The Transportation Security Administration (TSA) announced last week that 6 more airlines have been added to the list of airlines that are available to offer TSA PreCheck.
We’ve made a choice to avoid flying on United Airlines. For our normal travels, it doesn’t cause much of a hardship as we don’t live at a United hub airport. We’ve been able to find flights to where we want without using them and they’ve never been the cheapest or best option anyway. The problem is that we still have a stash of United miles that we earned from the United MileagePlus Explorer card sign up bonus. We didn’t renew the card but those miles are still ours and I need to figure out a use for them.
Thank goodness for airline alliances. United Airlines is part of the Star Alliance, which means we should be able to use those miles for flights on Star Alliance member airlines. You may also hear this being called “using miles on partner airlines.” So where can we fly from our home airport, or nearby, using our United miles?
Happy Sunday to all of our travel friends, both near and far! Here are some articles we’ve read from other bloggers (and other sources) that we think you may like, as well, so we’re passing them along.
I tend to plan obsessively over our trips, a fact I am sure Sharon will confirm for you in 3..2..1… (Note from Sharon….Huh? What? Oh. Him? OCD? Um….what’s the word I’m thinking of? H-E-Double-Hockey-Sticks YESSSSSS!)
I’d rather worry about something ahead of time, possibly unnecessarily, instead of dealing with an avoidable problem while on vacation in a foreign country. I’ll make sure we have the proper credit cards, arrange to have cash ahead of time or know where the ATM will be when we arrive and will have planned how we’re going to get to and from all of the locations on our trip.
Planning the travel parts of the trip is the easy part. I just know how we’re going to get to the airport and make sure that our bags are within the weight limits. I have a luggage scale that works to keep us within the guidelines.
But what if you don’t know what the guidelines are?
Concierge services. I just don’t get the appeal. Maybe it’s because I’m someone who enjoys obsessively planning my trips and doesn’t need someone to tell me where to go or what to see. I also think it’s because there have been times I’ve asked them for help and the advice I received was mediocre at best. I’m not saying they’re not useful, just that the service is so inconsistent that having a “concierge desk” at your hotel really doesn’t mean anything anymore. Oftentimes what’s called a concierge is just a customer service agent standing at a different desk. I stayed at a hotel in London where the concierge just sold overpriced theater tickets to the tour groups who were staying there (Note from Sharon: Joe won’t give the hotel’s name but I have no shame. It’s the Holiday Inn Kensington Forum. DO NOT STAY THERE. It’s awful. How it gets 3.5 and 4 stars is BEYOND ME unless they’re paying people to give them good reviews. The WiFi was slow as molasses, the rooms were last updated in 1972, the TV was about 12″ big, and the staff was no help for anything. It is an AWFUL hotel!). And don’t get me started about Las Vegas, where the “concierge” desk was the place you signed up for a tour of a timeshare to get free show tickets, and that was not the service I was looking for.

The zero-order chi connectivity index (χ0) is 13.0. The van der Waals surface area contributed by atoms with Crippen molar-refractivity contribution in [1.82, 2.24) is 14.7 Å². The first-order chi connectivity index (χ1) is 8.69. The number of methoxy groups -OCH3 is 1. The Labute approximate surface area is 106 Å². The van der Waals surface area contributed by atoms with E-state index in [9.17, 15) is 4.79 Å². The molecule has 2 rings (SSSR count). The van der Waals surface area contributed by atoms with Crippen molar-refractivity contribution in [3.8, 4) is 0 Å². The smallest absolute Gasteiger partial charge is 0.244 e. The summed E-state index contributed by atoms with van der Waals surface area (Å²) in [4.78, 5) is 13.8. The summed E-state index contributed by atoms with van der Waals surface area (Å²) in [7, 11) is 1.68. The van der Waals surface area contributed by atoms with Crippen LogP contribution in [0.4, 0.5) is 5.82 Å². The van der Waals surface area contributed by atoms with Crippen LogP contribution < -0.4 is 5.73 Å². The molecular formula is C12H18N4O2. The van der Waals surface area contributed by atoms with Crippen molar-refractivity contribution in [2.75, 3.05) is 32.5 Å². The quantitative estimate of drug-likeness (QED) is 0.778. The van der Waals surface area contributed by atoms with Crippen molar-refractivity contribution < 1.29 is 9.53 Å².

However, over the years, I’ve found that if a hotel has a Concierge, and I mean a true Concierge, that can add value to a stay more than any suite upgrade or free breakfast ever will. Continue reading “Having A Great Hotel Concierge Spoiled Me Forever”